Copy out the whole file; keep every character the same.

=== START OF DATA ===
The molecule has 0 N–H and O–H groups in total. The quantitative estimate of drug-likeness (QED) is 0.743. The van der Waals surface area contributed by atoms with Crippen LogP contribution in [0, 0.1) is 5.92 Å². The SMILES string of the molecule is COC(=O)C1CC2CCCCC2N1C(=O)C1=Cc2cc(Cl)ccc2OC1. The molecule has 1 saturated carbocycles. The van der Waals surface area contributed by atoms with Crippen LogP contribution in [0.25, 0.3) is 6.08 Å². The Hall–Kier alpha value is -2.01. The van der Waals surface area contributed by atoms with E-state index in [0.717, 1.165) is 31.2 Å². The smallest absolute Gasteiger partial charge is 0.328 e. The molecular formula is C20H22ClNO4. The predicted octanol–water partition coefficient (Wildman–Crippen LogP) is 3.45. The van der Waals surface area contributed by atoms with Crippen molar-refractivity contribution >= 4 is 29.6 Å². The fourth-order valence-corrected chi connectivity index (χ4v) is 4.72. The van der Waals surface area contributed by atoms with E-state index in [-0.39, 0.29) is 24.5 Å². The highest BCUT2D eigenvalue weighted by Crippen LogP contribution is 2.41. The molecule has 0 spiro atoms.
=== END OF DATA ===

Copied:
The molecule has 0 N–H and O–H groups in total. The quantitative estimate of drug-likeness (QED) is 0.743. The van der Waals surface area contributed by atoms with Crippen LogP contribution in [0, 0.1) is 5.92 Å². The SMILES string of the molecule is COC(=O)C1CC2CCCCC2N1C(=O)C1=Cc2cc(Cl)ccc2OC1. The molecule has 1 saturated carbocycles. The van der Waals surface area contributed by atoms with Crippen LogP contribution in [0.25, 0.3) is 6.08 Å². The Hall–Kier alpha value is -2.01. The van der Waals surface area contributed by atoms with E-state index in [0.717, 1.165) is 31.2 Å². The smallest absolute Gasteiger partial charge is 0.328 e. The molecular formula is C20H22ClNO4. The predicted octanol–water partition coefficient (Wildman–Crippen LogP) is 3.45. The van der Waals surface area contributed by atoms with Crippen molar-refractivity contribution >= 4 is 29.6 Å². The fourth-order valence-corrected chi connectivity index (χ4v) is 4.72. The van der Waals surface area contributed by atoms with E-state index in [-0.39, 0.29) is 24.5 Å². The highest BCUT2D eigenvalue weighted by Crippen LogP contribution is 2.41. The molecule has 0 spiro atoms.